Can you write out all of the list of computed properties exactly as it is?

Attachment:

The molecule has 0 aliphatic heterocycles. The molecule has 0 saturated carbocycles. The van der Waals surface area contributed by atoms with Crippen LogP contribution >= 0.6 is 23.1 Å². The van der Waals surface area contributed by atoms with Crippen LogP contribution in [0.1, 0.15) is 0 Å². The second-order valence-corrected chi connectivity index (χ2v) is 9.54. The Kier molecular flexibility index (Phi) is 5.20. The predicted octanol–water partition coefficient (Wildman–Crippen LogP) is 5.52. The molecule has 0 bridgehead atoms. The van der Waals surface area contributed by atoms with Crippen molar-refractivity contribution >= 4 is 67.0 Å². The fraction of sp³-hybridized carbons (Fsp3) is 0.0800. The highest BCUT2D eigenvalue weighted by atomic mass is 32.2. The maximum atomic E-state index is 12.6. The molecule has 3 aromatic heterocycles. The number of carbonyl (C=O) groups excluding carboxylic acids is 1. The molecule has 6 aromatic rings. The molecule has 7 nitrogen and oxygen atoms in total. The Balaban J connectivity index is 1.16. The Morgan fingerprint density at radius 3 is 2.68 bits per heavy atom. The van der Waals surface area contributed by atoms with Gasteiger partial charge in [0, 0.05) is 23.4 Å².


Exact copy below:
The molecule has 0 aliphatic heterocycles. The molecule has 0 saturated carbocycles. The van der Waals surface area contributed by atoms with Crippen LogP contribution >= 0.6 is 23.1 Å². The van der Waals surface area contributed by atoms with Crippen LogP contribution in [0.1, 0.15) is 0 Å². The second-order valence-corrected chi connectivity index (χ2v) is 9.54. The Kier molecular flexibility index (Phi) is 5.20. The predicted octanol–water partition coefficient (Wildman–Crippen LogP) is 5.52. The molecule has 0 bridgehead atoms. The van der Waals surface area contributed by atoms with Crippen molar-refractivity contribution >= 4 is 67.0 Å². The fraction of sp³-hybridized carbons (Fsp3) is 0.0800. The highest BCUT2D eigenvalue weighted by atomic mass is 32.2. The maximum atomic E-state index is 12.6. The molecule has 3 aromatic heterocycles. The number of carbonyl (C=O) groups excluding carboxylic acids is 1. The molecule has 6 aromatic rings. The molecule has 7 nitrogen and oxygen atoms in total. The Balaban J connectivity index is 1.16. The Morgan fingerprint density at radius 3 is 2.68 bits per heavy atom. The van der Waals surface area contributed by atoms with Gasteiger partial charge in [0, 0.05) is 23.4 Å².